You wouldn't ask a marathon runner to sprint for 26.2 miles, so you can't ask your linemen to go all out every play and expect the same results for four quarters.
Tapp won't be a starter, but he will see plenty of action at defensive end, especially on obvious passing downs.
Brandon Graham is the reason the Eagles had to sign Jason Babin. Not because he can't cut it as a starting defensive end, but because he tore his ACL so late in 2010.
Graham is still recovering from multiple offseason surgeries and may not be ready to play right away.
I expect Graham to be put on the PUP list during the start of the regular season and would be eligible to come off the list after the Eagles' first six games. The Eagles would have three weeks to get him on the practice field after that; otherwise, he would remain on the PUP list and miss the entire 2011 season.
Having Graham inactive for the first six games is the ideal move. His knee should be good to go after that and could be used as another nice rotation player for the line.
Phillip Hunt was signed out of the CFL, where he spent the last two seasons. Hunt is a bit undersized for a defensive end at 248 pounds, but he fits in with Washburn's wide nine-technique very well.
When he lines up wide of the tackle, his speed makes him very difficult at times to even get hand on him. His overall technique needs work, but he appears to be a nice nickel package defensive end that the Eagles can plug in during obvious passing plays.
He has been abusing backup offensive tackles throughout training camp. He is definitely a player to watch during preseason. He could earn an very important role on the defense or possibly not even make the it through final roster cuts.
If you don't like the term "high motor guy," then you will have a tough time describing Daniel Te'o-Nesheim's game. He isn't the faster of the biggest defensive end out there, but he has a knack for getting after the quarterback.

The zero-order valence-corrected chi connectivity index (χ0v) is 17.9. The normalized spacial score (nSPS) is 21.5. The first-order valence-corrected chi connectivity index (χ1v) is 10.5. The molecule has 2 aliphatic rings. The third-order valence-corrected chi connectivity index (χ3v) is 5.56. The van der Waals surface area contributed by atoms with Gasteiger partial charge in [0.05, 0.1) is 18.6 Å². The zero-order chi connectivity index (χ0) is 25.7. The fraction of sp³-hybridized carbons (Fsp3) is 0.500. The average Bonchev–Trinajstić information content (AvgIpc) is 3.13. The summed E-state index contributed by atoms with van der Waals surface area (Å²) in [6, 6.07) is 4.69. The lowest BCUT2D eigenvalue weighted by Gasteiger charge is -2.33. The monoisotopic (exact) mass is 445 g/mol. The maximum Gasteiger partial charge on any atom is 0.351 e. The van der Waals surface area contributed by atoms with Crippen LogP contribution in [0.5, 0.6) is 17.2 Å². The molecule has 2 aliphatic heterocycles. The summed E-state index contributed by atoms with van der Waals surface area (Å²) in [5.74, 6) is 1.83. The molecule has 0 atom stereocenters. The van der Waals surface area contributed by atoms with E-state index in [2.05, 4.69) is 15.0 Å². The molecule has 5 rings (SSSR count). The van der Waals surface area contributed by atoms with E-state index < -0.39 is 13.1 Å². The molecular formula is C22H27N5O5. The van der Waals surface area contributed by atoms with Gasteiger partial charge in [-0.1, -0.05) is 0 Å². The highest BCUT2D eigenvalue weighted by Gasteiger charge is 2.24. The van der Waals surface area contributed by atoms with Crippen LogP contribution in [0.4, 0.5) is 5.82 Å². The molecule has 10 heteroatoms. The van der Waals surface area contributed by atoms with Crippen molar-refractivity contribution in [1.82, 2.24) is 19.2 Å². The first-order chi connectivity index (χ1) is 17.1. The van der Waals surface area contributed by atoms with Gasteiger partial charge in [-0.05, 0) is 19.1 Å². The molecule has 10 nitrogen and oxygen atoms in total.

Te'o-Nesheim had a rough rookie season in 2010, only playing in six games while picking up two total tackles and one sack. Washburn has been very demanding of him in camp, and he appears to be improving.
With Graham on the PUP, Te'o-Nesheim has an excellent opportunity to get a lot of reps, but will have to earn every snap he gets after a disappointing 2010 season.
Don't expect the Eagles to cut him one year removed from taking him in the third round, but with all the competition and high expectations at camp, nothing is a given.
Juqua Parker is an interesting case in Philadelphia. He is listed ahead of Jason Babin on the team depth chart. He is also slated to make about $4.3 million in 2011 on a team that still needs to sign DeSean Jackson very soon.
Parker proved last year that he can still be an effective defensive end, but also that he wears down during the season.
Playing in a system that will rotate defensive ends will greatly benefit him, but I don't expect him to remain an Eagles unless someone else gets hurt. He makes too much money at this juncture in his career.
Trevor Laws is seriously threatening for a starting job on the Eagles line. He is a natural pass-rusher and a perfect fit in Washburn's scheme. If he continues to get better during preseason, he may force Dixon back on the bench.
Laws may be a better fit being rotated in obvious pass-rushing situations. Laws was a disappointment during his first two seasons, making just 27 total tackles and zero sacks. In 2010, he had 15 solo tackles and four sacks despite being fourth on the depth chart.
A more fitting scheme and continued growth should lead to another career year for Laws. With Laws, Tapp and Babin being on the second unit during the first week of preseason, look for them to wreak havoc against the Ravens backup offensive line.